Marketing Implication: However, older people are not contradictory in their behavior they are sensitive to context in their behavior. For example, an older shopper may be penurious in using cents-off coupons in a grocery store, after which she drives off in a Mercedes. This is not evidence of contradictory behavior, but an example of the rules of thriftiness applied to basics, and the rules of whole value applied to discretionary expenditures. In the first case, price is the common denominator in consumers' interest, in the second, there is no common denominator because each person calculates whole value in a unique manner.

What We've Learned

We’ve learned that building relationships with customers should be the object in all modes of marketing. New insights about how the brain works provide guidance for doing this. They offer clues for achieving the personalization qualities in mass advertising that marketers strive for in direct marketing and telemarketing.

We’ve learned that it’s about new rules, new mindsets and new processes. In short, it is about a new, authentically customer-centric paradigm. New paradigms challenge the mind because the mind has a natural bias toward preserving the old ways; even when old ways cease working as they once did. But when pain caused by an old paradigm’s breakdown exceeds peoples’ threshold of tolerance, they begin warming to new alternatives.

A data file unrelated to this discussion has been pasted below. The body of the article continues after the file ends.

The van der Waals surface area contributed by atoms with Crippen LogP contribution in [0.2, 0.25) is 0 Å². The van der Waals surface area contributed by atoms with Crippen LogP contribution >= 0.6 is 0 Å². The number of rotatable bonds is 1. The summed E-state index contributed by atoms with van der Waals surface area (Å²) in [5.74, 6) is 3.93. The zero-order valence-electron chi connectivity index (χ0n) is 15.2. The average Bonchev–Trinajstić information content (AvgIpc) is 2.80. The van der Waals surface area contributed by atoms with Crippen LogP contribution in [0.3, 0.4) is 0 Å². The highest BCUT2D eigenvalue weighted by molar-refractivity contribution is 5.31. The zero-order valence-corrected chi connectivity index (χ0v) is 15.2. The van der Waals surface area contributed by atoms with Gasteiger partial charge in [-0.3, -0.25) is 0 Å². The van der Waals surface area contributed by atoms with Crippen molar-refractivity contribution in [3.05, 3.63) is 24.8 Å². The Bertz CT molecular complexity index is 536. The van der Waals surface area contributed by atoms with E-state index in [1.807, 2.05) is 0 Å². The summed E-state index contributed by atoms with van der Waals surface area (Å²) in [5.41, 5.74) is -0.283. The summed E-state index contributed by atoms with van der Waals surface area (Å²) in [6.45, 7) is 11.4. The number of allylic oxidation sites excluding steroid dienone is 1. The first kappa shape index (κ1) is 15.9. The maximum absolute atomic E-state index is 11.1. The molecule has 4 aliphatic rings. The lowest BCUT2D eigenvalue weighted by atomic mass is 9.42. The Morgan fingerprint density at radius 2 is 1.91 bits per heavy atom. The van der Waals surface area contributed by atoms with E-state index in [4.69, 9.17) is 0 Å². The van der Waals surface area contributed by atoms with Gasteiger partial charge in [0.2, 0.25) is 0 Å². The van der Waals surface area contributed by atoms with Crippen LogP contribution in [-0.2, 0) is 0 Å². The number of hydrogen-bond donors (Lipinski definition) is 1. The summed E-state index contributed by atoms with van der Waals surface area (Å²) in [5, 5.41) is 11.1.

The differences in consumer motivations and decision processes between consumers in the first and second half of life boggle many marketers who have yet to figure out how to market to more mature consumers. The young are easier to analyze and sell to. Now, with adults over the age of 50 in the majority, marketers are being compelled to figure out their values and behavior.

Finally, we’ve learned that today’s marketplace is unlike any faced before. Most of its adult members are in the years when the influences of what Maslow called self-actualization begin to show up in behavior. Until the New Customer Majority emerged, these forces had little noticeable influence on the marketplace at-large. Now however, such attributes of self-actualization oriented behavior as the following are widely evidenced in the marketplace:

  • Perceptions – more conditional, less absolutist (shades of gray vs. black and white)
  • Relationships– more autonomous, less dependent on sources (such as advertising) in making decisions
  • Social behavior – more individuated, less subject to “herd behavior,” less easy to pigeon hole into segments
  • Decision making – more emotional (as in “gut feelings” or intuition), less “rational” in decision processes.

How Do Seniors Think Differently?